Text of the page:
Southwest Michigan sees severe storms overnight
SOUTHWEST MICHIGAN – Storms rolled into southwest Michigan on Sunday evening and stayed into the early morning hours. The storms brought high-speed winds, downed trees and power outages to residents waking up Monday morning.
According to Kyle Brown, meteorologist with the National Weather Service office in Northern Indiana, which oversees southwest Michigan, the NWS is following up on a report of a tornado in Coldwater, Michigan.
“This morning, we continue to work closely with emergency managers to assess the damage,” Brown said. “Most of the damage that we had yesterday was either straight-line wind damage or microburst type damage.”
Straight-line winds and microburst storm damage was reported to the NWS in the forms of tree lines and powerlines down. Microbursts are the result of a downdraft in a thunderstorm, creating a stronger storm within the existing system. Straight-line winds are also a result of a downward draft of cool air in a storm, resulting in strong winds near the ground.
“We did have a couple wind speeds estimating in the Osceola, Indiana, area at 55 to 60 miles per hour,” Brown said. “Wind gusts of 60 mph or more is plausible [in southwest Michigan].”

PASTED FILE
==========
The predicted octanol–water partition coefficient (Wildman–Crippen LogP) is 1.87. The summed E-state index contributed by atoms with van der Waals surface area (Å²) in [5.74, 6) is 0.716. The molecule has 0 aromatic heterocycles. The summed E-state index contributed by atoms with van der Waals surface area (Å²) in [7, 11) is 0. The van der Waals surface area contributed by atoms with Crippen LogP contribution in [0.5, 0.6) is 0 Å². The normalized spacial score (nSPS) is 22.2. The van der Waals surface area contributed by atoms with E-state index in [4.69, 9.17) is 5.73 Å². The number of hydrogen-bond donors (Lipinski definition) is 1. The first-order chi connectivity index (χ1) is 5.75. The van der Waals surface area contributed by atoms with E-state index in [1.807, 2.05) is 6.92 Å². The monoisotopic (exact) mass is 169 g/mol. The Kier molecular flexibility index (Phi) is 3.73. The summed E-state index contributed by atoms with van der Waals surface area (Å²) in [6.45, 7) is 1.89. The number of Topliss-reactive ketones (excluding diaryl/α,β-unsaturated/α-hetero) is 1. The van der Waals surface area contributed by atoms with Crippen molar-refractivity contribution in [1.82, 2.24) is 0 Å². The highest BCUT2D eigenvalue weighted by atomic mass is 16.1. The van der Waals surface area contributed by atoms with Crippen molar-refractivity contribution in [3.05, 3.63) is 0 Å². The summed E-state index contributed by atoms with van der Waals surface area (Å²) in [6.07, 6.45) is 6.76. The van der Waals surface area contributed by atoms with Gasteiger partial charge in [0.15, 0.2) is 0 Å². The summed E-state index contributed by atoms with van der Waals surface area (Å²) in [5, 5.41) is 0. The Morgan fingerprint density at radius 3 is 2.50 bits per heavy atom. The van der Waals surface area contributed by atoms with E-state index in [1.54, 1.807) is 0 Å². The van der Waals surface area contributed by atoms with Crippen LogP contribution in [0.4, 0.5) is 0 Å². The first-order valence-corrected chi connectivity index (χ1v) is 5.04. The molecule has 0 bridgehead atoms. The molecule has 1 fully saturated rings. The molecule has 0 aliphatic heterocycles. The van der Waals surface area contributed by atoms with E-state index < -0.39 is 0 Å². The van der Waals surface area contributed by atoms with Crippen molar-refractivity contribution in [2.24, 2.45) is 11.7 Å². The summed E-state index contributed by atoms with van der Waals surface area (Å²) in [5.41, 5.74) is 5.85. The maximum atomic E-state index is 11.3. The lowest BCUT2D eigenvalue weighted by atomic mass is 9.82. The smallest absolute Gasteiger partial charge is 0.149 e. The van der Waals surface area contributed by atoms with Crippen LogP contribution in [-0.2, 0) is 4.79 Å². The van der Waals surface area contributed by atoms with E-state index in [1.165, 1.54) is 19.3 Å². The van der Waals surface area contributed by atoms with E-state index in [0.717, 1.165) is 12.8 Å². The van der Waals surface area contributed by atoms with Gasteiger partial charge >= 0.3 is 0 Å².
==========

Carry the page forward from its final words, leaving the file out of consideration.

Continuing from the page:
There were two to three distinct rounds of thunderstorms that approached the southwest Michigan region Sunday evening, first arriving around 7 p.m.
A report of hail, 2 inches in diameter, in Eau Claire, Michigan, was received by the NWS.
“Just last week we were talking about how it had been a record number of days since our office had last issued a thunderstorm or tornado warning,” Brown said. “We have certainly solved that problem. Some folks have at least heard a thunderstorm once this spring or summer, but assessing property damage, this might be the first one here for the severe weather season.”
Rain falls were between one to two inches in Berrien and Cass counties. Four miles south of Watervliet, it was reported that 2.08 inches of rain fell overnight, while in one-mile northwest of Buchanan received 1.88 inches. South of Cassopolis, reports of 1.15 inches were received.
“Those are pretty notable rain totals,” Brown said. “When you have this much rain falling in a short amount of time, it’s only beneficial to a point. It will run off and not much will get absorbed into the soil. It is welcome, but it is not long-term [draught] relief.”
Indiana Michigan Power reported nearly 15,000 customers lost power during the storm, 4,000 of whom were located in southwest Michigan. As of 4:30 a.m., Midwest Energy and Communications reported that 3,700 customers were still without power.